Last Night At The Telegraph Club by Malinda Lo

This novel feels like you’re stepping into core memory. Malinda Ho manages to guide the reader through a beautiful queer coming-of-age story. One that also has the drama of being Chinese in the middle of the Red Scare.

- C.B.

The Intuitionist by Colson Whitehead (Anchor Books)

The Intuitionist by Colson Whitehead (Anchor Books, 2000) has been around for a few years, but this debut novel by Mr. Whitehead should not be ignored by those who have missed its delights. In an urban alternative universe, we have a mystery revolving around an elevator accident pitching the Department of Elevator Inspectors into a turmoil of debate as its Empiricists face off against its Intuitionists. This debate is the base for a slyly humorous meditation on race, politics, morality, and careerism. The hero of the tale, Lila Mae Watson, is the unnamed city’s first Black elevator inspector. Her stellar accuracy rate has been besmirched, and she must go underground to investigate. Read and enjoy!

- M.W.

Greenwich Park by Katherine Faulkner

An addictive, page-turning suspenseful mystery about a couple trying to escape their haunted past when a mysterious woman suddenly befriends them.  Set in London, see if you can figure out who the true villain, or villains, are!

- L.Q.

Last Seen Wearing (Library of Congress Crime Classic

The Library of Congress Crime Classics is an ongoing series of reprints of critically hailed American crime writing from the 1860s to the 1960s. A true gem in this series is Last Seen Wearing by Hillary Waugh. The tale concerns the disappearance of a college student who walks out of her dormitory unseen and unheard and the efforts of the local police department to find out what happened. Led by a sharp and energetic veteran chief, the local police take up the twisting case. The reader experiences a fast-paced police procedural (supposedly one of the first) loaded with gown vs town, character, and the local color of an early postwar America middle-class community, with its social concerns but no diversity.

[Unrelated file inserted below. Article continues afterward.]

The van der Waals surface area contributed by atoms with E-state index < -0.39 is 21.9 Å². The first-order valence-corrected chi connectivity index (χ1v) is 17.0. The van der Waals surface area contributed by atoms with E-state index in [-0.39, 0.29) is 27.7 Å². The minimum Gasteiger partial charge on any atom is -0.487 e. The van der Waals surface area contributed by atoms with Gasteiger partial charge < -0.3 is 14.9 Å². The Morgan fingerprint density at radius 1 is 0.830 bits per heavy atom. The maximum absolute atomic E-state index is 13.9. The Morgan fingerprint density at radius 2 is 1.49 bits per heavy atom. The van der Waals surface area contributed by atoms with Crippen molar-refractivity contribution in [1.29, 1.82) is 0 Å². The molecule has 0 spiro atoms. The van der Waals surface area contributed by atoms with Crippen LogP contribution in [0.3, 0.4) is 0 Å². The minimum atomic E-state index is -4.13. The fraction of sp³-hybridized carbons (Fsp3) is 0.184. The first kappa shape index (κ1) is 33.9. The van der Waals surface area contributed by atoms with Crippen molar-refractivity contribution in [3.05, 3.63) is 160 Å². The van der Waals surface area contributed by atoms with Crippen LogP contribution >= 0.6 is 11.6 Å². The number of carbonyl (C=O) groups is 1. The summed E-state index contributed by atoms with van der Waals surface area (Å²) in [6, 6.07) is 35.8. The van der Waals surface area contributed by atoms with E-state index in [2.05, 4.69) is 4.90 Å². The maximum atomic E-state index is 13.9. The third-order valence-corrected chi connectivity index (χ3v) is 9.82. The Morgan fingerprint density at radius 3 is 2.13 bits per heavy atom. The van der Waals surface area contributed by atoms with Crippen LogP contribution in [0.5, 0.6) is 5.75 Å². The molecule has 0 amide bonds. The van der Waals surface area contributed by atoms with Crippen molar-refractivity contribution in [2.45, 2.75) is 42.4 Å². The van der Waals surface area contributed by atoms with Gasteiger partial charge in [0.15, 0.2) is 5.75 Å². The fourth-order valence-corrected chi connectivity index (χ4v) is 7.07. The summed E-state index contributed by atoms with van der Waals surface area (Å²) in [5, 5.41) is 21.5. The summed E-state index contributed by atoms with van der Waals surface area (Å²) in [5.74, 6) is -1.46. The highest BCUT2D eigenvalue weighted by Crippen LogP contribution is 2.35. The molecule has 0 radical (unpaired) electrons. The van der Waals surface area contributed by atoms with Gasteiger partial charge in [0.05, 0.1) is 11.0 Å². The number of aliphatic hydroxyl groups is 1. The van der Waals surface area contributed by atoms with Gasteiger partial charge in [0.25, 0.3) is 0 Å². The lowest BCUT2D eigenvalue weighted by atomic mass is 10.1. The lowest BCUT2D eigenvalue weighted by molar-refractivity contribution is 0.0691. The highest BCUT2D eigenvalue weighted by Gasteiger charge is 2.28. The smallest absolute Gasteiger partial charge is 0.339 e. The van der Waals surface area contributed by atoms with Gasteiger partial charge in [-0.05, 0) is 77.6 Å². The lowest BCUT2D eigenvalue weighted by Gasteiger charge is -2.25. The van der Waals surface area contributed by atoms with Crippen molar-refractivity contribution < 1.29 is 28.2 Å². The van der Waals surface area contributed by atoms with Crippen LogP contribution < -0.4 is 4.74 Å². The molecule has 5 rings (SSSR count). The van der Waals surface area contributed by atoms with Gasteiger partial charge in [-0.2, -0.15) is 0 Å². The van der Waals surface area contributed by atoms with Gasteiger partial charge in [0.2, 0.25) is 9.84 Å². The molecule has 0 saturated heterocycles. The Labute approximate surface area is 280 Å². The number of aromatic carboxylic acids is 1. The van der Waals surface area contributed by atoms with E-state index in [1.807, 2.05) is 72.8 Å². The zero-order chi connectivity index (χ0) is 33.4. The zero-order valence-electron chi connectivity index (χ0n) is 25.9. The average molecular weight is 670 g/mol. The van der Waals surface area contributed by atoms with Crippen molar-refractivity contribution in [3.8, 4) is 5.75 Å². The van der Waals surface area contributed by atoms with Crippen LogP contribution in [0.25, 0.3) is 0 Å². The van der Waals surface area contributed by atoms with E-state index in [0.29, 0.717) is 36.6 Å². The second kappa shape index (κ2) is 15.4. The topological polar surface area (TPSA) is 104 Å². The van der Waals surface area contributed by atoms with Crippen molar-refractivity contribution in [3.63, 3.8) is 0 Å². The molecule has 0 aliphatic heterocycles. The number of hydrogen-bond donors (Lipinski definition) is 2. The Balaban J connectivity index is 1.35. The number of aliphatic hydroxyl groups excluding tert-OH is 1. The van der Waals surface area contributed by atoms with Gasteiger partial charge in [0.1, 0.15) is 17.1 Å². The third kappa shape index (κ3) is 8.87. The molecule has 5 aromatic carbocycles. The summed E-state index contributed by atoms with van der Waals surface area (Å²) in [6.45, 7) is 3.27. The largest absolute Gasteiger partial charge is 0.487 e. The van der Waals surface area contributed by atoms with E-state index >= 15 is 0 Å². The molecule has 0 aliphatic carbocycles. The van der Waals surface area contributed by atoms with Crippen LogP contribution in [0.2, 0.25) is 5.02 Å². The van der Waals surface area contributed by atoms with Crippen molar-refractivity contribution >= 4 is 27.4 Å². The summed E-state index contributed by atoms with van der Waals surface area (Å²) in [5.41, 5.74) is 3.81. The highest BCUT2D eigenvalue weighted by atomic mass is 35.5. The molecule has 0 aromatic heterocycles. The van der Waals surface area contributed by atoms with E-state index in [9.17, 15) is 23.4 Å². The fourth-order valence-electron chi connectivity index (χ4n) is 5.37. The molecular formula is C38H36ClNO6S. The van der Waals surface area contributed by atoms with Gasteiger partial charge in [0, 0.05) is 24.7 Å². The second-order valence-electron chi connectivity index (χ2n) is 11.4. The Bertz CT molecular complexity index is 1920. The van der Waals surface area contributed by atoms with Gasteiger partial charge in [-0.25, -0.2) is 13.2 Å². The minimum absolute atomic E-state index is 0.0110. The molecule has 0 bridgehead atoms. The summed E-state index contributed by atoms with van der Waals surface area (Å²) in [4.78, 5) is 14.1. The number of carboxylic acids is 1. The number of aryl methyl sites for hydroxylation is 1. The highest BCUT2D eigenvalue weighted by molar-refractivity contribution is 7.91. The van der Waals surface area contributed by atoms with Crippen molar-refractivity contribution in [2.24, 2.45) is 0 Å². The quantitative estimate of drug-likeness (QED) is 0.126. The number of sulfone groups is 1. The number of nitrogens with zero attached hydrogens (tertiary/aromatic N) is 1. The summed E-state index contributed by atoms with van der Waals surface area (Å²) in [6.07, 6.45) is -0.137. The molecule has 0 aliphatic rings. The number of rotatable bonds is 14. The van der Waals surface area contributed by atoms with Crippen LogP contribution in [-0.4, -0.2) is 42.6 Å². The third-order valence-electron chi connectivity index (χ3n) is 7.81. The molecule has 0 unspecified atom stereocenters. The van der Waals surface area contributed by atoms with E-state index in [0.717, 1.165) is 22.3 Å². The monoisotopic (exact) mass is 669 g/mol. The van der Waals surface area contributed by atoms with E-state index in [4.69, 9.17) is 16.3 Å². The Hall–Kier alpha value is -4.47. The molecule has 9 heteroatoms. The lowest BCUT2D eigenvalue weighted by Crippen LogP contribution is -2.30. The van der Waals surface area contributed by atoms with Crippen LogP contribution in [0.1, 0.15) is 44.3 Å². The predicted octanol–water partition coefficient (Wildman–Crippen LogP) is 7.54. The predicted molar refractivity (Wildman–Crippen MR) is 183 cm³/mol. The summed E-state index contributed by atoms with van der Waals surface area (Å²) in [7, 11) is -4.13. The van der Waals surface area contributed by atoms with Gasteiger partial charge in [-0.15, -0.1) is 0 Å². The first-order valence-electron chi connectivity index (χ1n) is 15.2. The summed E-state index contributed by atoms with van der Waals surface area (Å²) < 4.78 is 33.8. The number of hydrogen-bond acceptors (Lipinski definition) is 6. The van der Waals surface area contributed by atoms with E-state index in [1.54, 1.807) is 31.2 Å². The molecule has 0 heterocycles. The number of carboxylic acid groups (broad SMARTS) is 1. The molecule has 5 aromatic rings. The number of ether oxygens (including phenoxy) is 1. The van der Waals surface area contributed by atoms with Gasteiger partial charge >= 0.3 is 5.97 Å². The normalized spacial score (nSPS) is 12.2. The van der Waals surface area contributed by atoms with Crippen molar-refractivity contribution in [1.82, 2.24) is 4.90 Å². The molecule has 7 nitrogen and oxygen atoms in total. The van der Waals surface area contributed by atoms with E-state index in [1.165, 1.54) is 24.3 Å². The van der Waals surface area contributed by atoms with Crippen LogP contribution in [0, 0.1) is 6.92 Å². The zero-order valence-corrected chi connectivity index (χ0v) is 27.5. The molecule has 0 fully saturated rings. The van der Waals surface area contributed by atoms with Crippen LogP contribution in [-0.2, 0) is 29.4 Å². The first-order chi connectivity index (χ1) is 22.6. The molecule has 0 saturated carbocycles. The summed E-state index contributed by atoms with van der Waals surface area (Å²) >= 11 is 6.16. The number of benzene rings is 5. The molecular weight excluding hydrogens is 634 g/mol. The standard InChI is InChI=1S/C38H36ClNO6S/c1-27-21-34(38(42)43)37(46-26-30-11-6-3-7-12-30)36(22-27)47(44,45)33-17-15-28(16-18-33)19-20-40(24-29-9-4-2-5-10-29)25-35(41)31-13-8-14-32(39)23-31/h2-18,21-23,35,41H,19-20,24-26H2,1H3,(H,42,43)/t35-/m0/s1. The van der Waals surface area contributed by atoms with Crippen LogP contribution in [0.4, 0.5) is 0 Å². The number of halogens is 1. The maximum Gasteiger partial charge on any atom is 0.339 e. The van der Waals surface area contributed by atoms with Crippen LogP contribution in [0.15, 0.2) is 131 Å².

- M.W.

January 2022 - Newsletter

In the News

New Year — New Look — New Offerings!

If you haven’t checked out Appletree’s website recently, what have you been waiting for? Our website has a whole new look, with more recommendations, more ways to shop for books and gift certificates, and more ways to connect with us. All at the same trusty place:


We’re especially excited to begin offering subscription boxes.

On a monthly or quarterly basis, we can ship a personalized selection to you or someone you love. Check out our website here for more information and to get started.


Valentine’s Day is just around the corner.

Remember your sweetie with a little something from our online Valentine’s gift catalog, coming soon. It’s a perfect time to inject some color in the midst of our cold Cleveland winter!


Speaking of cold… Appletree still delivers!

If the weather is making it too difficult for you to come out, let us bring books to you. We offer complimentary delivery to our customers in the Heights area and University Circle. (Don’t know if that includes you? Just ask us.)

Books of Distinction

New Mystery
The Department of Rare Books and Special Collections
(Poisoned Pen Press)
by Eva Jurszyk

“This intricately woven literary mystery brings readers into the cut-throat world of academia where rare book collections compete for money and prestige, and where those in power will do whatever it takes to protect their institution. A strong female protagonist and complex relationships drive this impressive, genre-bending debut.”